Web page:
Crime prevention is everyone’s business. Although the University assumes no liability for crimes com­mitted in or around University Apartments, nor responsibility for lost or stolen items while on University property, the University and University Apartments are committed to preventing crimes and promoting the safety and security of residents. University Apartments is part of the Los Angeles com­munity and, unfortunately, crime is a reality. While University Apartments benefits from UCPD patrols and continues to implement other security related processes, the fact remains that this is not a crime-free community. Residents are strongly encouraged to support all security related policies and procedures and to purchase Renters Insurance for personal belongings through a major insurance agency.

Personal Safety Precautions

  • Keep police and emergency numbers entered into and near your telephone. Call 911 or UCPD/UCFD at (310) 825-1491.
  • Lock all doors and windows whenever you leave and engage the deadbolt. Take the keys with you, even if you leave for only a short while.
  • Keep all doors and windows locked when you leave and engage the deadbolt. Take the keys with you, even if you leave only for a short while.
  • Keep house and car keys on separate rings.
  • Do not lend your keys to anyone.
  • Do not attach or label keys with your address or room number.
  • Get to know your neighbors so you can help each other.
  • Always ask for identification before you let anyone in.
  • If a stranger asks to use the telephone, do not open the door.
  • Report any suspicious or unusual activity to UCPD at (310) 825-1491. If you see somelthing, say something!
  • Do not prop open residence doors. Meet visitors at the door.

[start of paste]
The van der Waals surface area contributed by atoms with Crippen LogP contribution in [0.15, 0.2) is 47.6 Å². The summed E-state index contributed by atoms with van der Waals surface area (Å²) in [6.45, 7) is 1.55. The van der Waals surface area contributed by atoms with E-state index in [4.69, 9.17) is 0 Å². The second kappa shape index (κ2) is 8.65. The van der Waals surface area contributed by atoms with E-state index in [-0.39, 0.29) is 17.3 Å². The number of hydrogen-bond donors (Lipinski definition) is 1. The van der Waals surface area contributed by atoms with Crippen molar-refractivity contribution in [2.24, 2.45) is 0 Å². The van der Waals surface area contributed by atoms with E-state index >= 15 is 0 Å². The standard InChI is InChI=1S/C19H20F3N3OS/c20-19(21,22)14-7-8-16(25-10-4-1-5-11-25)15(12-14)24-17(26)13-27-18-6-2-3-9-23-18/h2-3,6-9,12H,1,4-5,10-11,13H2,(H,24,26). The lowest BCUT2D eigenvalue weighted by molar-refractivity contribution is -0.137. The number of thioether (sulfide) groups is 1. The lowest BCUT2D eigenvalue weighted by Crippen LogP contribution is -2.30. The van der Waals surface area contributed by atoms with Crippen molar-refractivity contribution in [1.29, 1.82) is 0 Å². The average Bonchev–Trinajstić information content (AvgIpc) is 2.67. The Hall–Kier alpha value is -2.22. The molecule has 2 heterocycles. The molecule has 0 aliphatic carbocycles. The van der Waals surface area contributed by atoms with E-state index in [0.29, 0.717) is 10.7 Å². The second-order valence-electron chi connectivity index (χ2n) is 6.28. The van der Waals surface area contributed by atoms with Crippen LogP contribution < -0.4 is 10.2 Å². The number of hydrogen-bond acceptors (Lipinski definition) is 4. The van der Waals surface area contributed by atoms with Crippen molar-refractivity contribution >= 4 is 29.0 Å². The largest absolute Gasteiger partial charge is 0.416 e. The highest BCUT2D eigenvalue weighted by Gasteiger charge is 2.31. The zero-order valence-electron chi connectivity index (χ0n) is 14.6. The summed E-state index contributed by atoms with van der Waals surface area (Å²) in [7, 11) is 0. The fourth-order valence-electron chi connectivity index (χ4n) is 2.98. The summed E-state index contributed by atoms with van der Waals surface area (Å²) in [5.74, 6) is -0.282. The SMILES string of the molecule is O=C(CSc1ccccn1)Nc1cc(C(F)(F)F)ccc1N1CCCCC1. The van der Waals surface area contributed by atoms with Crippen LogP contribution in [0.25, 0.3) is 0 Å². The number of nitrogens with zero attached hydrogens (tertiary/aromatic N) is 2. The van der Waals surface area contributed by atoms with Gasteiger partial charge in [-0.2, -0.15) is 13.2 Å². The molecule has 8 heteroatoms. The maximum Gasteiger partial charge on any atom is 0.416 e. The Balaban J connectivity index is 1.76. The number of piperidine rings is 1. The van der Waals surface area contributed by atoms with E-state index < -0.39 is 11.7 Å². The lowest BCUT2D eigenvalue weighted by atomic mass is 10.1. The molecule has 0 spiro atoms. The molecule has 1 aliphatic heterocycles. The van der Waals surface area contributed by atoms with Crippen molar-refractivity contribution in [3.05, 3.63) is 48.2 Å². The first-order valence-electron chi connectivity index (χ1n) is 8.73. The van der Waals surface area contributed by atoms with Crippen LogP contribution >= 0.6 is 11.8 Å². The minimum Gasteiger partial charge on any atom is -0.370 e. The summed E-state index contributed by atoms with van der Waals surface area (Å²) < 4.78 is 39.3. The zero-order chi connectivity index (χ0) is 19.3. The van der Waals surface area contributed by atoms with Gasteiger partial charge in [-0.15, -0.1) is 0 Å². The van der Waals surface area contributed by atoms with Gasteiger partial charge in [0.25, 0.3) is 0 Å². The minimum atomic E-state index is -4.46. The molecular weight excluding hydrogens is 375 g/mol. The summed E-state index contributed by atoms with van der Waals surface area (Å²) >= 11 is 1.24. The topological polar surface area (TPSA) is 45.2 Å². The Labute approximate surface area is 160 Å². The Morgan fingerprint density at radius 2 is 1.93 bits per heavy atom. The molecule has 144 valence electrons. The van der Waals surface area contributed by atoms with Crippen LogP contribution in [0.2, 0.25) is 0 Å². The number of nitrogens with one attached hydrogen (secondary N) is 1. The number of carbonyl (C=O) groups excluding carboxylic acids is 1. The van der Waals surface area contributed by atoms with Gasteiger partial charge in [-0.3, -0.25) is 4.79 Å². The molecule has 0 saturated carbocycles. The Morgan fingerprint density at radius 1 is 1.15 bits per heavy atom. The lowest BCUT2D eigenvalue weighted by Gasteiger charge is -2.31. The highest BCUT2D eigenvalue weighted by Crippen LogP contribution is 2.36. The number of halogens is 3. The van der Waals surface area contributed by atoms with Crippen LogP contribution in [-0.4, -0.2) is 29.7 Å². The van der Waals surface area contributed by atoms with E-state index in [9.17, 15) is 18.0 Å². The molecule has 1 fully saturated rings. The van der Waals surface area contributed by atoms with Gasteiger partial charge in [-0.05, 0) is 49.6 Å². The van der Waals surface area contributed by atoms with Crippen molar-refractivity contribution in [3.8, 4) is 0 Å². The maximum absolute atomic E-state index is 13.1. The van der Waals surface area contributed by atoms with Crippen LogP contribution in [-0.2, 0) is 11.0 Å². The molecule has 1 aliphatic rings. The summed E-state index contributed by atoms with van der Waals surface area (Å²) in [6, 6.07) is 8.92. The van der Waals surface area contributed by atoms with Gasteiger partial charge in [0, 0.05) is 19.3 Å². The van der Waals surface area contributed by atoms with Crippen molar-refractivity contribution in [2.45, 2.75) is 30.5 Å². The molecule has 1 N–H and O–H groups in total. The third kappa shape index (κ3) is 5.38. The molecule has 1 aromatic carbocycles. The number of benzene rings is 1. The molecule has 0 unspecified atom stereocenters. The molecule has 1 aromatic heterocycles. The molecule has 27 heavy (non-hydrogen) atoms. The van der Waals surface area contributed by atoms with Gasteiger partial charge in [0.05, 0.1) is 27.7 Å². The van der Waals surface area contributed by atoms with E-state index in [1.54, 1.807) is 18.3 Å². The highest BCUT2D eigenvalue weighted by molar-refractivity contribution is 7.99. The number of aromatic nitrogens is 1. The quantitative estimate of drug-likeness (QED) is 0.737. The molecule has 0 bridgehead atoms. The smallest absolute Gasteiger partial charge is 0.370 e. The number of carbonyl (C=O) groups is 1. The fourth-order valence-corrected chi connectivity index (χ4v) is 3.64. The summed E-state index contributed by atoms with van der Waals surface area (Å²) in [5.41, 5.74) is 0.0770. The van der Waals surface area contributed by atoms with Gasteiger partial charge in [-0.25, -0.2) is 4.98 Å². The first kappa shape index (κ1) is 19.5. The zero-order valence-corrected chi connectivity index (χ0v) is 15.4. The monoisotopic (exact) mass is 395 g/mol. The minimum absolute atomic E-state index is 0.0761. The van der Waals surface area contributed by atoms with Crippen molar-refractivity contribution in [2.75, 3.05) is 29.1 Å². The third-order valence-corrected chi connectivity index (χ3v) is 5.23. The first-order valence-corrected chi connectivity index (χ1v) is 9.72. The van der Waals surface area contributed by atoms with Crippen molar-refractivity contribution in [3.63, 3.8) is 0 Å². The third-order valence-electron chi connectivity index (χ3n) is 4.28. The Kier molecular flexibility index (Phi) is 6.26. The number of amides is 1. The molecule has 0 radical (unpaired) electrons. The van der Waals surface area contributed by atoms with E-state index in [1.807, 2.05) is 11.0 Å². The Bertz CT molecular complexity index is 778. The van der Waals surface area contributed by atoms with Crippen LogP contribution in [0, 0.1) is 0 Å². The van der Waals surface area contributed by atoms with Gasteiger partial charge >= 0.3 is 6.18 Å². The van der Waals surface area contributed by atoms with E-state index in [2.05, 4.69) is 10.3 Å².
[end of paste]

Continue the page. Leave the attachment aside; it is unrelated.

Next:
• Do not tamper with door locking mechanisms. Never use tape, pins, or other devices to keep the door from locking shut.
  • Set the deadbolt on apartment doors.
  • Use caution when leaving notes or signs on the door letting people know you are out of the apartment for a period of time. A note can alert potential thieves of your absence.
  • Do not allow strangers to enter the apartment unless they are properly identified. If a stranger does enter the apartment, demand that he or she leave. If he or she refuses, create a commotion and leave quickly.
  • Don’t leave large sums of money, jewelry or valuable items in the apartment. Secure valuables elsewhere when on vacation.
  • If you are accosted in a hallway or public area of the building, and feel that you are in immediate danger, get yourself to safety immediately and dial 911 or UCPD at (310) 825-1491, and explain the situation to the Police. Be prepared to give the location of the incident if you have left the vicinity.
  • Notify the 24-Hour Service line at (310) 391-0686 after calling 911 or UCPD whenever possible to report the incident.
  • Never leave spare keys hidden around the exterior of the apartment.
  • Always identify visitors before letting them in. Request service people to show proper credentials before you open the door.
  • Report to the police any unusual or suspicious activity, or persons near the apartment or around neighbors’ apartments.
  • Make sure you know your visitor before opening the entrance door of the apartment building.
  • Arrange for service people to come when someone else will be present.
  • Avoid isolated areas of the building (stairways, laundry rooms, basement, etc.) when you are alone.
  • Entry to any building or garage is reserved for resident only.
  • Do no hold open exterior gates for unknown person(s).

Precautions When Walking Alone

  • Avoid dark, vacant or deserted areas. If you are followed or see suspicious activity, move to a lighted building or area and raise a commotion. DIAL 911 or activate a Police Emergency Alarm.
  • Avoid walking alone at night, if at all possible. Have a friend escort you both ways, wait for a campus van, or request a Campus Escort through one of the numbers listed below. Be alert, observant and aware of your surroundings and of other people on the street with you.
  • Carry a noise-making device and have it ready to use.
  • Be cautious of jogging alone, day or night, even in populated areas with street lights. Since most people will be indoors, help could be delayed if you get in trouble.
  • If you jog with a portable radio, cover only one ear so you can hear around you.